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Kodak’s Step Slim instant printer is a thinner and lighter version of the Kodak Step. However, it still has all the bells and whistles of the main model.
Like many other portable photo printers, the Step Slim uses Zink paper. Whilst it doesn’t have any new-fangled features to make it stand out from the crowd, it certainly won’t break the bank – and it is incredibly simple to use.
Design and Build
The core difference between this printer and the Step is its thin build. The Step Slim is 2.29cm thick, whilst the regular Step is 2.54cm thick. It also weighs 240g, 64g less than the regular model. This makes it much easier to slip into a pocket or a very small bag.
You get a durable and sturdy build with a white plastic finish and curved edges – the printer only comes in the one colour option. The bottom edge has two yellow and black striped stickers which can be peeled off if you would prefer a simpler look.
There are two LEDs on the printer, one for the power and one for when you are charging it, as well as a button for turning it on and off. The prints are loaded by sliding the front panel up – a relatively simple action when you get the hang of it. Images print out of the bottom of the device.
Dominik Tomaszewski / Foundry
App and Features
To print photos, you will need to download the accompanying Kodak Step app, which is available for free on both iOS and Android. There is the option to set up a login with Kodak, but you can still use all the features without having to do this.
Once you have downloaded the app, you just need to pair the printer with your phone – something I had no issues with. The printer has integration with photos from your phone’s image library, from Google Photos and from your social media profiles such as Facebook and Instagram.
There are multiple ways you can customise images before you click print. You can choose to have a portrait or landscape orientation, and you can crop images to suit the size of the Zink print.
You can add various Instagram-style filters, and change the saturation, brightness and colour temperature using the various colour sliders. If you prefer something a bit funkier, you can add frames, stickers, text and drawings.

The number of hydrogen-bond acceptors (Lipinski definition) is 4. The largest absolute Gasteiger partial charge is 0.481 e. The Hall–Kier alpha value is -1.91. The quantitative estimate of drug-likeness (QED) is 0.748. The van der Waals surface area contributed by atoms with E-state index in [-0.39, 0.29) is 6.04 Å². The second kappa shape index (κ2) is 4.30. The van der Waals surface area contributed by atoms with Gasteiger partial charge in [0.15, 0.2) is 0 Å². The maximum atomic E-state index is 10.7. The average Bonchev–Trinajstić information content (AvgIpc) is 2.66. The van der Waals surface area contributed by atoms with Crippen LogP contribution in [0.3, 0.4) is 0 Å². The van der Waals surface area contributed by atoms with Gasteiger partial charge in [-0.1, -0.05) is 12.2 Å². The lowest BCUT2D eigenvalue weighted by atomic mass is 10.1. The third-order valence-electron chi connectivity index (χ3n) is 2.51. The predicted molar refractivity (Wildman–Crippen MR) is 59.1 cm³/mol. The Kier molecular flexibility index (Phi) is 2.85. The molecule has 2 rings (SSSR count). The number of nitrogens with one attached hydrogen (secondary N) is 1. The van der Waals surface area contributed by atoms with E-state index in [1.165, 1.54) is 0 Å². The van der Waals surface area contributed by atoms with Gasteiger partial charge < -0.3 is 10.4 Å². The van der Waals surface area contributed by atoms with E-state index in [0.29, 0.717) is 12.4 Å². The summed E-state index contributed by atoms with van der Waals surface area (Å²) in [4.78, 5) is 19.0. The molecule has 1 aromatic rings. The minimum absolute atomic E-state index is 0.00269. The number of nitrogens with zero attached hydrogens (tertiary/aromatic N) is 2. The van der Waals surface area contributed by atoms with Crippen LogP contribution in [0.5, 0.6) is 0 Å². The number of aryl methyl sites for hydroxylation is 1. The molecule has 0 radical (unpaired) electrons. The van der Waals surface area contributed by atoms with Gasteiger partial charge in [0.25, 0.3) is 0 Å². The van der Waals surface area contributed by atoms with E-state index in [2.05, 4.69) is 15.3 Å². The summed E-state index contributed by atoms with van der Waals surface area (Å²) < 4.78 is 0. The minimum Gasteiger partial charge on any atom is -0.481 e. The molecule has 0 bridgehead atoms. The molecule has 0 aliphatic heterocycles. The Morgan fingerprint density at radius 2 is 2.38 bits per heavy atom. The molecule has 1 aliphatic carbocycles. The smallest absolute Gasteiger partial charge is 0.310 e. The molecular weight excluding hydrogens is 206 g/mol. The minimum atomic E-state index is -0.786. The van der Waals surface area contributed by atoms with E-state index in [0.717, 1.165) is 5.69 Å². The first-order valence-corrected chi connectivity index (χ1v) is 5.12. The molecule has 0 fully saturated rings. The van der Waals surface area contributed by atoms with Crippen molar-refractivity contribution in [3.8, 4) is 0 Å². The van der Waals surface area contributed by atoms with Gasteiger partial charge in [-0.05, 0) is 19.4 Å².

Hannah Cowton / Foundry
There is also the option to add multiple images to a collage. However, the size of the prints are quite small, so the result may not be very impressive.
The app itself is also not the most intuitive. For example, the more detailed colour temperature options are only available to use in the ‘print preview’ section, rather than the ‘edit photo’ section. I also found it to stutter at times, especially when printing an image.
That aside, the sections are all laid out cleanly, and the text is bright and large – making it ideal for accessibility.
Photos on the Kodak Step Slim take under a minute to print. The device uses Zink paper for its images, meaning that there is no need for an ink cartridge – the image is directly printed onto the sticky-back paper.
The benefit of these prints is that they are relatively cheap. However, the details are not as crisp as what you will find on real film from the likes of Instax and Polaroid, and they don’t have that ‘vintage feel’ that rivals do.
If that isn’t too much of a concern, then you will still get relatively bright colours and a fair amount of detail from Zink prints. However, at 2x3in, they aren’t the largest photos on the block. These are best for sticking in a wallet, or for using in a scrap book.
Dominik Tomaszewski / Foundry
The Kodak Step Slim can print up to 25 images on one single charge. I didn’t have enough film in order to max out the printer’s battery life, but I did print a full pack of Zink paper and still had plenty of juice to spare.
Like its sister product, the Kodak Step Slim only charges via the accompanying Micro-USB cable – quite outdated tech at this point. It would be nice to see future printers from Kodak equipped with the more widely used USB-C ports.
Price and Availability
The Kodak Step Slim costs $79.99/£79.99. In the US, it is available from Amazon and Kodak, whilst UK readers can get their hands on it from Amazon and Kodak as well. Amazon offers some bundles with the printer.
The Step Slim costs an extra $10/£10 over the regular Kodak Step, but it has the same battery life, uses the same app and there is no difference in the print quality.
If you want to get a portable printer for the lowest possible cost, then it makes sense to opt for the Step over the Step Slim. If, however, you plan on using this printer on the go often and want to slip it into a pocket with no hassle, then this is the model for you.
Dominik Tomaszewski / Foundry
Of course, portable printers also rack up ongoing costs as well. Fortunately, Zink is one of the most affordable prints at 50c/50p per sheet. To compare, Instax Mini prints cost around 98c/75p per sheet.
The Kodak Step Slim is a portable printer that lives up its name, with a thin build that is great for using on the go. It’s easy to operate and won’t break the bank. Plus, the accompanying Zink prints are relatively cheap as well.
The images aren’t quite as impressive as real film options from the likes of Instax and Polaroid, and the companion app has a few minor issues. It’s also slightly more expensive than the regular Kodak Step.
However, if portability is the number one factor for you when choosing an instant printer, then this is a reliable and affordable option.
Hannah Cowton is a Senior Staff Writer at Tech Advisor and Macworld, working across entertainment, consumer technology and lifestyle. Her interests and specialities lie in streaming services, film and television reviews and rumours, gaming, wearables and smart home products. She's also the creator of The London Geek, a geek culture and lifestyle blog.